The Kent State Museum was our destination yesterday - me, Tonia, PJ, Marie, and Kate packed up a picnic lunch and our cameras, and headed the 150 miles north to Akron, Ohio for a day of historical costume admiration, education, and inspiration. When you have good company in tow, it's amazing how quick a 3-hour trip can whiz by! Hehe - it could have been a 2-1/2 hour trip, but two women I know (*uh hem* - Tonia and PJ) had to do a bit of impulsive shopping at Wally World in Mansfield - like the Walmart in Columbus doesn't carry the same stuff?  I knew it though - letting them enter a store together is an erroneous affair, indeed - lol!

Recent museum acquisition - c. 1912
But, my concern over the Walmart shopping visit was legitimate. I thought we'd need a good bit of time to get through all the clothing exhibits - the museum was closing in a few hours and we ladies were barely half way there! I said to Tonia, when we were planning the trip, "I imagine it will take us about 2-1/2 to 3 hours to make it through the galleries." Well, an hour later -! Despite the small size of the exhibits, the collections that were featured were stunning. And better yet, unlike any other fashion exhibit I have visited over the years, this exhibit was open - no glass, no ropes, no encasements - I could literately get within millimeters of a garment and inspect its stitching and construction. So, so close to touching, without touching, of course (that's a big no no)! Also, how the garments were presented for viewing was very balanced and accessible - for most of the pieces, I could examine them from almost every angle. These different viewing points really accentuated the aesthetics of each garment and it allowed me a greater opportunity to appreciate the designer's work. I was impressed by the whole experience (and so were the girls) - so much so, that we are going to pay another visit to the museum in late September when their Civil War exhibit opens on the 30th! 

Guess Who's Coming to Dinner - Hepburn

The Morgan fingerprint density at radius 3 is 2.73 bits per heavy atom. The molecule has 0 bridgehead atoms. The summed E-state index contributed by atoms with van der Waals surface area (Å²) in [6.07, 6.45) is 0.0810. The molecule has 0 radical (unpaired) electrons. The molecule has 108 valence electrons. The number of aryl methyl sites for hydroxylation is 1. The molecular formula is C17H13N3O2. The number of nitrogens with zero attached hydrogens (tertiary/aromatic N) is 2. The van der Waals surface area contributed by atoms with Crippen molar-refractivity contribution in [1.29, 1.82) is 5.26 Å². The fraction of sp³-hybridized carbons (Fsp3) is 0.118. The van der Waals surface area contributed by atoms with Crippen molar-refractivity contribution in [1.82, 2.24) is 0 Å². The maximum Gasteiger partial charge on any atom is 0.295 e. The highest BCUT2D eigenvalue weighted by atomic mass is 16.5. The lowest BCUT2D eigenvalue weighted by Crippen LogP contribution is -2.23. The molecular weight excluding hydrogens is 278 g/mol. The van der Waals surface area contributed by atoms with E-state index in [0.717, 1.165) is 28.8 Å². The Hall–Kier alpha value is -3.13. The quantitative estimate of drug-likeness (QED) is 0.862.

For me, the most affecting of the exhibits was the Katharine Hepburn: Dressed for Stage and Screen in the Broadbent Gallery on the second floor. You know, I have tried to imagine what Hepburn must of looked like in real life (since I never had the privilege of knowing her), how tall she was, how she was built, maybe the color of her hair, etc. In other words, I have tried to imagine her as a real person. My impressions of her have been formed and fashioned mostly in black and white and by the giant images of her on the silver screen - whatever I have come to imagine or know about Katharine Hepburn is superficial at best and based solely on her acting career and Hollywood persona. So, to see her clothing (especially those pieces that she wore in the movies I love, like Guess Who's Coming to Dinner with Sidney Poitier and Spencer Tracy) is to see some permanent impression of her, even though it's just a glimpse of her ghost (she really wore these - these were her things).

Adam's Rib - Hepburn
Of course, her costumes are magnificent, but so was Hepburn! At 5'7", she was a very, very slim woman. I am going to guess that her waist measurement was 20" and her dress size about a 0-2? Seriously. No wonder Hepburn always looked wispy and light on the screen. PJ and I were looking hard at both the black evening gown and the ivory night gown she wore in Adam's Rib - we kept circling and circling these dresses with our mouths gaped open like idiots astounded by the absolute tininess of Hepburn's waist - even Vivian Leigh would have been pea green with envy - lol! But one thing is for sure about Katharine - she loved her khaki trousers (as PJ pointed out)! For me, Hepburn's love for breeches is one thing that set her apart from other old Hollywood actresses - I have always been intrigued by her fashion choices and find it curious that no other actress in her generation followed her example - no matter and no loss to posterity, here! Hepburn was a woman of her own making and I greatly appreciate her practical fashion sense as well as her willful character and infatuation for life. Her legendary status is well earned. 

Hepburn loved her khakis!
The Katharine Hepburn: Dressed for Stage and Screen costume exhibit continues through to September 4, 2011. Regular admission is $5 (special admission rates for seniors and students are available) - for more information, please follow my Window Shopping link to the right of the page to access the Kent State Museum web page. 

In the meantime, happy sewing! :)

(For more pictures of the Katharine Hepburn exhibit at the Kent State Museum, as well as pictures of the Vincent Quevedo exhibit, please view my Dressmaker's Album)